Forty-seven years later, this film is a testimony to the greatness of Aretha Franklin and a time- machine window into a moment in American musical and social history.


How was the process of purchasing the film from Warner Bros like?

Elliott: It was easy! Sydney Pollack and I had been having conversations about the film and then he unfortunately got sick. He called me one day to tell me he wanted me to finish the film and that he told Warner Films the same. So, my agent, Ari Emanuel, made the deal with Warner Films and we were off and running.

How long have you been working on this film?

Elliott: Since 1990

What were the technical difficulties that arose with the film?

Elliott: The film and audio shot in 1972 had no synchronization.

Did you know about the audio issue prior to purchasing the film?

Elliott: No, I did not!

What was it that ultimately fixed the audio?

Elliott: Digital technology from Deluxe Entertainment services and my great friends, Gray Ainsworth and Beverly Wood, helped fix the audio.

Was there anything you had to leave out of the film? What made you decide what to leave out?

Elliott: Yes. My first cut was 3 and 1⁄2 hours. I was in a first screening with a friend who had just had prostate cancer…and so that informed editing choices (we needed to go faster!).

Was there anyone from the film that helped with the post-edit?

Elliott: Many choir members and Alexander Hamilton came to screenings and in all, just having them in the screenings informed my choices.

What is your favorite Aretha Franklin song from the album “Amazing Grace”?

Elliott: That would be “God Will Take Care of You”, and I had to edit it out of the film because it didn’t fit!


More Than Six Decades of Artistry
Aretha Franklin was a giant of popular music and a global cultural icon. One of the best-selling musical artists of all time, with more than 75 million records sold worldwide, the undisputed “Queen of Soul” created an amazing legacy of more than six decades. She had sung before heads of state and foreign royals and gained admiration from fans, colleagues, and fellow artists across all genres. She is known all over the world simply by her first name: Aretha.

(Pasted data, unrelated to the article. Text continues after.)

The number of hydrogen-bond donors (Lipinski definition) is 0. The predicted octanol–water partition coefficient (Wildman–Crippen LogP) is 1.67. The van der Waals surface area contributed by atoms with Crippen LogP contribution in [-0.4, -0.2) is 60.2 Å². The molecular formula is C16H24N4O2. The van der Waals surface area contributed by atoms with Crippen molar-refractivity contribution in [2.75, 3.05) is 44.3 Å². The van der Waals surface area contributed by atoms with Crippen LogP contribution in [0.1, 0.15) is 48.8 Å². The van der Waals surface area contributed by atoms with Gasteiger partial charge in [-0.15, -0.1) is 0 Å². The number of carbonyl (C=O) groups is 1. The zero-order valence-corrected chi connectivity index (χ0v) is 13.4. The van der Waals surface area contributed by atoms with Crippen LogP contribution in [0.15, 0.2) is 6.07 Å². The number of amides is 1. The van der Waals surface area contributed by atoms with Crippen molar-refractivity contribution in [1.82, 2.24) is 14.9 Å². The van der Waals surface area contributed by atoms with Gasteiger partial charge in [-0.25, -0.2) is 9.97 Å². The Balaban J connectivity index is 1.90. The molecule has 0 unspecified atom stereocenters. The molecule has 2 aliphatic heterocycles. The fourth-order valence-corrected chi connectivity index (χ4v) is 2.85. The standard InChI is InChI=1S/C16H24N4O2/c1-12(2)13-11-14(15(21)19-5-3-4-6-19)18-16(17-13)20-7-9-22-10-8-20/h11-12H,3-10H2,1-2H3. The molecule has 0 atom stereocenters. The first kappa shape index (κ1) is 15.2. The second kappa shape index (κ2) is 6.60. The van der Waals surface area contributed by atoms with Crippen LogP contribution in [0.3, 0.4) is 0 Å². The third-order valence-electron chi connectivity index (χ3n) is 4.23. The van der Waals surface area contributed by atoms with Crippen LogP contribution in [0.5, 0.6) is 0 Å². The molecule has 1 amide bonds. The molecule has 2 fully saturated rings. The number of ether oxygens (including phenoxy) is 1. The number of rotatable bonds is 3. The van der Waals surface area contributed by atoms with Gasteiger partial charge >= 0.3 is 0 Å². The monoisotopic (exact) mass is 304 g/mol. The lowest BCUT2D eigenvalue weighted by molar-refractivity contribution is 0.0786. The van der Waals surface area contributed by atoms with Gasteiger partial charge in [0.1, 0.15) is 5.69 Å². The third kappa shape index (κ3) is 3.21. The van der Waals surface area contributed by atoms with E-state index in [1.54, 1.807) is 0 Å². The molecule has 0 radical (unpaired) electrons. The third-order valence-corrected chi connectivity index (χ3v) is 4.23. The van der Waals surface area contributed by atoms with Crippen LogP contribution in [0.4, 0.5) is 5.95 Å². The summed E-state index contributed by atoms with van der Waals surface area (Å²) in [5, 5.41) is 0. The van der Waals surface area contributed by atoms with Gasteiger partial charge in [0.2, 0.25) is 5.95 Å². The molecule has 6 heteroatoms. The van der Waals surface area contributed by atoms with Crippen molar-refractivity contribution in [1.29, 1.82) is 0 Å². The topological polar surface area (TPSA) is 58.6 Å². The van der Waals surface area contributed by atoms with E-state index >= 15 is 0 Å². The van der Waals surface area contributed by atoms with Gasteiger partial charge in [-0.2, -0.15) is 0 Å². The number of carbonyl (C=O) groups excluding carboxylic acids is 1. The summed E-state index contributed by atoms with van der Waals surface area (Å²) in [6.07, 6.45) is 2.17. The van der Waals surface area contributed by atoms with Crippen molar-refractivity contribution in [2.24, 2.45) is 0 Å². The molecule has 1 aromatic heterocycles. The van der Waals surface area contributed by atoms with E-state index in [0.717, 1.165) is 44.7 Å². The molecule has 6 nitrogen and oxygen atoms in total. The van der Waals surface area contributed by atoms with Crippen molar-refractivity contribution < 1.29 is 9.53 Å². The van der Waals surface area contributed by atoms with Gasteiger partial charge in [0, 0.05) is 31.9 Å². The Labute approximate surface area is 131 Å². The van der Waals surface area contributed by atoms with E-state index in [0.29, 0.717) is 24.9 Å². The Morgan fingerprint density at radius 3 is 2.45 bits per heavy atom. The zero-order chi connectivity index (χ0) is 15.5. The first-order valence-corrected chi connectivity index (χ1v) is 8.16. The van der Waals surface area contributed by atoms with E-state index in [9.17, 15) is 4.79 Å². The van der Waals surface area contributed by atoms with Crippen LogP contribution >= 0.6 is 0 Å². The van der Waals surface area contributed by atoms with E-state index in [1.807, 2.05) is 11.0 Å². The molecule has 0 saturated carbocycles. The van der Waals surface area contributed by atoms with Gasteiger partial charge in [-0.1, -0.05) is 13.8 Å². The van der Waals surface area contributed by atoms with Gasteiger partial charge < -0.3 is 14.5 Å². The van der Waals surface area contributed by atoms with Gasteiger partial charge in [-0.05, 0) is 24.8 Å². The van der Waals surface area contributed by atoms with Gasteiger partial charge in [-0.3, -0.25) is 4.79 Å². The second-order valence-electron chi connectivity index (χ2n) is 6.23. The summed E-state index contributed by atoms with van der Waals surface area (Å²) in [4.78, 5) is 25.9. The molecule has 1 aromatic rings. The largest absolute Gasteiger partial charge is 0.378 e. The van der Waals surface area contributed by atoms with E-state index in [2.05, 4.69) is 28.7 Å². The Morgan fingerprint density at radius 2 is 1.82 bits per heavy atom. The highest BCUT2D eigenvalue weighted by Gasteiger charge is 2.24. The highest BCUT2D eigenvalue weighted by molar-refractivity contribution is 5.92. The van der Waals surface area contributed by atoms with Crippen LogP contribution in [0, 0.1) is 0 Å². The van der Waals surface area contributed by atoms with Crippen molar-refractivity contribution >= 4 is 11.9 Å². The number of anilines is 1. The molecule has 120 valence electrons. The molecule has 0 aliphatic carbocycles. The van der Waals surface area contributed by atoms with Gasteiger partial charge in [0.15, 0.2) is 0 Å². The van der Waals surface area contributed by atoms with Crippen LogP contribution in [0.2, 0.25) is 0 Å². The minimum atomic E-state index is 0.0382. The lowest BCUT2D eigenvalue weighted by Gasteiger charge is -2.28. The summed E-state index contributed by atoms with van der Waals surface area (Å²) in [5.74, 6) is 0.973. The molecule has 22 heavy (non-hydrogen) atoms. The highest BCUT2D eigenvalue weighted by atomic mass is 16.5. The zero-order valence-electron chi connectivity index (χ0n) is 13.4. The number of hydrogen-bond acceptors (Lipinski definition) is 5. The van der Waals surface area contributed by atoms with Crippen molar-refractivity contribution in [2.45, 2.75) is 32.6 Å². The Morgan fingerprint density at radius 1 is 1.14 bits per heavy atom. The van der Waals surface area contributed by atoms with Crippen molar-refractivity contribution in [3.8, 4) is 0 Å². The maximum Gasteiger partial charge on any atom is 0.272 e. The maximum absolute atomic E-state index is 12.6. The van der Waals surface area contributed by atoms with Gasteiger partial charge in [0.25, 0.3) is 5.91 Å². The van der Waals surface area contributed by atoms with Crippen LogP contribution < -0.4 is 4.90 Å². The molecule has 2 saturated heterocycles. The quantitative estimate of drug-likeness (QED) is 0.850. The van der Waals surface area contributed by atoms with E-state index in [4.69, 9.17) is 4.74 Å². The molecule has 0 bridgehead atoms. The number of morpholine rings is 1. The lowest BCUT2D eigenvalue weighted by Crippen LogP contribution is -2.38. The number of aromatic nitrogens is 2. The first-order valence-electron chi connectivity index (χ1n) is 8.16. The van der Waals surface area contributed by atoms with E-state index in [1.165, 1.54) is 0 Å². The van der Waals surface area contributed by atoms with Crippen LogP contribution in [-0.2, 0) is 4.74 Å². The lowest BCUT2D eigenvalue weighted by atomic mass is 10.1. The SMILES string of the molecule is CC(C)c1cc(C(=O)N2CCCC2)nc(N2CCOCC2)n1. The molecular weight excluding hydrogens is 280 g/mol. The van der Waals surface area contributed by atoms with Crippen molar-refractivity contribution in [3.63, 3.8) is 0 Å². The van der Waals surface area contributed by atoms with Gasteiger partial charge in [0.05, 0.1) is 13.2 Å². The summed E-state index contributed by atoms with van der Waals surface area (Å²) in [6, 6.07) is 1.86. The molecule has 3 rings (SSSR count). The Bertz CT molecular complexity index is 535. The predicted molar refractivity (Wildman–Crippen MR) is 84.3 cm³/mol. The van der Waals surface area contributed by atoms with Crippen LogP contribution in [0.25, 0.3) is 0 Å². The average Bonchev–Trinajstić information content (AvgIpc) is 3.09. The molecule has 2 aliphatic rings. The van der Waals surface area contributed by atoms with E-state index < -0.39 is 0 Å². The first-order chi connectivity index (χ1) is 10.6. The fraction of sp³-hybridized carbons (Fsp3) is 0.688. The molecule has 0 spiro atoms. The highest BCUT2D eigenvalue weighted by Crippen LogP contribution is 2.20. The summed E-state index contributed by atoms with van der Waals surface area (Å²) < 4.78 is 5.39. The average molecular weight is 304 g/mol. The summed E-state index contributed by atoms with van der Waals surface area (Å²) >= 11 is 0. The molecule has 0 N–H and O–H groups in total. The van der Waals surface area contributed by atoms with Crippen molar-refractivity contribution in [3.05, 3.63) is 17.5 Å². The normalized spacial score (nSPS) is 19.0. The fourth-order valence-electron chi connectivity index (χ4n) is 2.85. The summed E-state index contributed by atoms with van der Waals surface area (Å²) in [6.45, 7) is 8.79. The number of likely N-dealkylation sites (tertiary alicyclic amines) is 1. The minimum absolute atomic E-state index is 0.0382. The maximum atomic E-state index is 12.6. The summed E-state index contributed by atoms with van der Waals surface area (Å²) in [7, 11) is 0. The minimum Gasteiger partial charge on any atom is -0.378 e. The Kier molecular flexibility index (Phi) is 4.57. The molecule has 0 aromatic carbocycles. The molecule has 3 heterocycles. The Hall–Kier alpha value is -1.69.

Her vocal mastery and artistic excellence have been recognized numerous times throughout her distinguished career. Twice voted as the number one Greatest Singer of All Time by Rolling Stone magazine, Franklin is the recipient of the U.S.A.’s highest civilian honor, The Presidential Medal of Freedom, as well as an 18-time Grammy Award winner, and a recipient of the Grammy Lifetime Achievement and a Grammy Living Legend honor. Aretha was the youngest individual ever to receive the coveted Kennedy Center Honor; the first female inductee into the Rock & Roll Hall of Fame; the second female inductee into the US Music Hall of Fame; and an inductee into the Gospel Music Hall of Fame.
Aretha’s gospel album, Amazing Grace is the biggest-selling album and the best-selling live gospel album of all time. The album, Amazing Grace is enjoying a revival nearly 50 years after it was recorded, which follows the long-awaited documentary about the making of that legendary double live album, which opened to stellar reviews. CBS honored Aretha’s career on March 10th, 2019 with Aretha: A Grammy Tribute for the Queen of Soul.
Aretha has been proclaimed internationally as “the voice of the civil rights movement, the voice of black America,” and a “symbol of black equality.” In 1968, her spiritually uplifting voice was heard around the world singing at the funeral of Dr. Martin Luther King, Jr., and in 1972 at the funeral of the Queen of Gospel Mahalia Jackson. Aretha’s acclaimed voice was declared a “natural resource of the state” in 1985 by the Department of Natural Resources of the State of Michigan. Aretha would later reach a milestone in her historic career by singing at the first inauguration of President Barack Obama.

Night #1
“On Our Way”
“Wholy Holy”
“What a Friend We Have In Jesus” “How I Got Over” “Precious Memories” “You’ve Got A Friend” “Precious Lord Take My Hand” “Amazing Grace”
“My Sweet Lord” (Instrumental)
Night #2
“Mary Don’t You Weep” “Climbing Higher Mountains” “Old Landmark” “Never Grow Old”
“Old Landmark” (End Credits)